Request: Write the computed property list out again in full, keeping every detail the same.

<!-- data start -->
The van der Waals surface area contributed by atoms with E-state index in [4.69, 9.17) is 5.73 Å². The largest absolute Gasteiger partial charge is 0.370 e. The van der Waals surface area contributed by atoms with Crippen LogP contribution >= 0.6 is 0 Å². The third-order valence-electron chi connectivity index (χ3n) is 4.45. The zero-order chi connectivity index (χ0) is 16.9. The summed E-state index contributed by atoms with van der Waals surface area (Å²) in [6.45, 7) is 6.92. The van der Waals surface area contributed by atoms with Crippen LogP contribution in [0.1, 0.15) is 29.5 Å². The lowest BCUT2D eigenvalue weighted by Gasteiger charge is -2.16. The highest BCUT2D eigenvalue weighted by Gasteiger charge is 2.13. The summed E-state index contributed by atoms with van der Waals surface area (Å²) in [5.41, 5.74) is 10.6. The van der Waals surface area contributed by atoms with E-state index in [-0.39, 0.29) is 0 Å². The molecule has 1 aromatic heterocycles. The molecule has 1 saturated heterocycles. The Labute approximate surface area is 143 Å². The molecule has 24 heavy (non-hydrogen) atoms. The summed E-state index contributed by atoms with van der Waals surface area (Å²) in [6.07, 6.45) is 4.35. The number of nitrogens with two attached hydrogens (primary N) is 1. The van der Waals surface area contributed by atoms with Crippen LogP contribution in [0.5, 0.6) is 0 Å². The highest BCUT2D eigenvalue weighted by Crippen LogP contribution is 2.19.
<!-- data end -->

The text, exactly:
The van der Waals surface area contributed by atoms with E-state index in [4.69, 9.17) is 5.73 Å². The largest absolute Gasteiger partial charge is 0.370 e. The van der Waals surface area contributed by atoms with Crippen LogP contribution >= 0.6 is 0 Å². The third-order valence-electron chi connectivity index (χ3n) is 4.45. The zero-order chi connectivity index (χ0) is 16.9. The summed E-state index contributed by atoms with van der Waals surface area (Å²) in [6.45, 7) is 6.92. The van der Waals surface area contributed by atoms with Crippen LogP contribution in [0.1, 0.15) is 29.5 Å². The lowest BCUT2D eigenvalue weighted by Gasteiger charge is -2.16. The highest BCUT2D eigenvalue weighted by Gasteiger charge is 2.13. The summed E-state index contributed by atoms with van der Waals surface area (Å²) in [5.41, 5.74) is 10.6. The van der Waals surface area contributed by atoms with E-state index in [-0.39, 0.29) is 0 Å². The molecule has 1 aromatic heterocycles. The molecule has 1 saturated heterocycles. The Labute approximate surface area is 143 Å². The molecule has 24 heavy (non-hydrogen) atoms. The summed E-state index contributed by atoms with van der Waals surface area (Å²) in [6.07, 6.45) is 4.35. The number of nitrogens with two attached hydrogens (primary N) is 1. The van der Waals surface area contributed by atoms with Crippen LogP contribution in [0.5, 0.6) is 0 Å². The highest BCUT2D eigenvalue weighted by Crippen LogP contribution is 2.19.